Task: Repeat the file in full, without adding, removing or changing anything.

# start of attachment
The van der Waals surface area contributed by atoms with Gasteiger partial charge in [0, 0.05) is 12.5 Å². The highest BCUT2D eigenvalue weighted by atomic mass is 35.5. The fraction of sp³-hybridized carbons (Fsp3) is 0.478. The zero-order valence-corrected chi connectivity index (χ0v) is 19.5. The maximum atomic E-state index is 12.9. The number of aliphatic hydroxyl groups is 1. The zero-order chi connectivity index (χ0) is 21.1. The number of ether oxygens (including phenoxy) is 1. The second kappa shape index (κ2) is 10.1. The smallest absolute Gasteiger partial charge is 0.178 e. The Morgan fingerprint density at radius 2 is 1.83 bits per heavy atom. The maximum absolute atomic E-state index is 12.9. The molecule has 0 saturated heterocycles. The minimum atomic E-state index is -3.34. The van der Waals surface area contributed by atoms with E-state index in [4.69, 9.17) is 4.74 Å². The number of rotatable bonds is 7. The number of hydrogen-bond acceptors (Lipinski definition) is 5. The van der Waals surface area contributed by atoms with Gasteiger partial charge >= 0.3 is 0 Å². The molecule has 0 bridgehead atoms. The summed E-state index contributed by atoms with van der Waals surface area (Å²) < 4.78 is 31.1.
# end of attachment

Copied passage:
The van der Waals surface area contributed by atoms with Gasteiger partial charge in [0, 0.05) is 12.5 Å². The highest BCUT2D eigenvalue weighted by atomic mass is 35.5. The fraction of sp³-hybridized carbons (Fsp3) is 0.478. The zero-order valence-corrected chi connectivity index (χ0v) is 19.5. The maximum atomic E-state index is 12.9. The number of aliphatic hydroxyl groups is 1. The zero-order chi connectivity index (χ0) is 21.1. The number of ether oxygens (including phenoxy) is 1. The second kappa shape index (κ2) is 10.1. The smallest absolute Gasteiger partial charge is 0.178 e. The Morgan fingerprint density at radius 2 is 1.83 bits per heavy atom. The maximum absolute atomic E-state index is 12.9. The molecule has 0 saturated heterocycles. The minimum atomic E-state index is -3.34. The van der Waals surface area contributed by atoms with E-state index in [4.69, 9.17) is 4.74 Å². The number of rotatable bonds is 7. The number of hydrogen-bond acceptors (Lipinski definition) is 5. The van der Waals surface area contributed by atoms with Gasteiger partial charge >= 0.3 is 0 Å². The molecule has 0 bridgehead atoms. The summed E-state index contributed by atoms with van der Waals surface area (Å²) < 4.78 is 31.1.